Obviously, the MMC problem was profoundly manifested in historically-linked military security issues: from the Chinese perspective, China has lost a lot of territories, and doesn’t want to lose any more, which is why sovereignty is the most sensitive and most important issue in China-U.S. relations, especially the reunification of the Mainland with Taiwan. American arms sales to Taiwan are not acceptable because they make Chinese reunification more difficult, even impossible. From the American perspective, Washington is not only a leader of the Western world, but also works as a leader of the international community through expansion of its political system and values. It worries about its leadership, whether it is destabilized by China’s power or not. That is why China’s growth of national power is alarming and Chinese military supremacy over Taiwan and its neighboring countries is worrisome and the United States should take precautions to prevent any possibility of China gaining regional supremacy, let alone world leadership. All the Chinese government’s disputes over sovereignty are neither understandable nor even acceptable to the American side. This MMC of national interests frequently turns China-U.S. relations on and off in reaction to sovereignty issues and makes it relaxed and tense in relation to leadership questions. There is no doubt it has been undermining bilateral strategic trust.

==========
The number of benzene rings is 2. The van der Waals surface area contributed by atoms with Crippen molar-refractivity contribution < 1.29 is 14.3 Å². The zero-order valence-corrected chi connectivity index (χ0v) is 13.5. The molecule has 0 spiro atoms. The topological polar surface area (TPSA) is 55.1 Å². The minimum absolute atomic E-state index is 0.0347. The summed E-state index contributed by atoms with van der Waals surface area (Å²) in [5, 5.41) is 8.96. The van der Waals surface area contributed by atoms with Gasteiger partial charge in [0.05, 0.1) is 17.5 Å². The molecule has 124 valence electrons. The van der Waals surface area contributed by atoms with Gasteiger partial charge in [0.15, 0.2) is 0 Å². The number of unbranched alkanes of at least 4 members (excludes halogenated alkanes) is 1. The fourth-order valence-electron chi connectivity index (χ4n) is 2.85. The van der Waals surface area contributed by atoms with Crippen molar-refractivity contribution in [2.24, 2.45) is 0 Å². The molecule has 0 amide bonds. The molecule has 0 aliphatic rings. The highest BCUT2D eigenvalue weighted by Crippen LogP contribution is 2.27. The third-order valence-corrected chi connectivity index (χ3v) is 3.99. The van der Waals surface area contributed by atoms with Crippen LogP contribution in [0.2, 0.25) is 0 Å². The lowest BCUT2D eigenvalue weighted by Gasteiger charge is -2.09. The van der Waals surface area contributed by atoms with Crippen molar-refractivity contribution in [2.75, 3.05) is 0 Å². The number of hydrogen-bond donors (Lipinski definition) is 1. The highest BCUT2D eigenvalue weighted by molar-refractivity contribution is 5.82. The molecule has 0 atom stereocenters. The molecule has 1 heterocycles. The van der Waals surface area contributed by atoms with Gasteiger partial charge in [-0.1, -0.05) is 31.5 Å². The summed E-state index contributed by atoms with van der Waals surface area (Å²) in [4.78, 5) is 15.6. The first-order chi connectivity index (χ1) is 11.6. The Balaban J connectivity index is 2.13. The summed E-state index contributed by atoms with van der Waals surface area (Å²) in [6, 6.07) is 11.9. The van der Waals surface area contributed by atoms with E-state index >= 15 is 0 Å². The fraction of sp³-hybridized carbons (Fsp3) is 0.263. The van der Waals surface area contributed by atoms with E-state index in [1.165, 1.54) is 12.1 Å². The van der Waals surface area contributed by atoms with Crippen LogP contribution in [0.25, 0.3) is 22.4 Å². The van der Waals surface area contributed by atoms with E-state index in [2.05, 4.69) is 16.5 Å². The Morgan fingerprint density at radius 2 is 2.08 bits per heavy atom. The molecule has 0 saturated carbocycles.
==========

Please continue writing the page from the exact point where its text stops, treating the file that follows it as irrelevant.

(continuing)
As for the foreign policies of both countries toward each other in this regard, I would like to borrow a medical term, the General Adaptation Syndrome (GAS), to describe the inadequate adaption to each other in the process of building mutual trust. The GAS is used to describe how the body adjusts with an adaptive response to stress in both the short-term and long-term. It has three phases: alarm, resistance, and exhaustion. In China-U.S. relations, the GAS finds expression in lack of psychological understanding of each other, irrational policy options, and unacceptable reactions. It takes time to overcome the GAS in the decision-making process of both Beijing and Washington. The bilateral relations might have ended the first phase, might be undergoing the second, and might take another decade or more to see the third.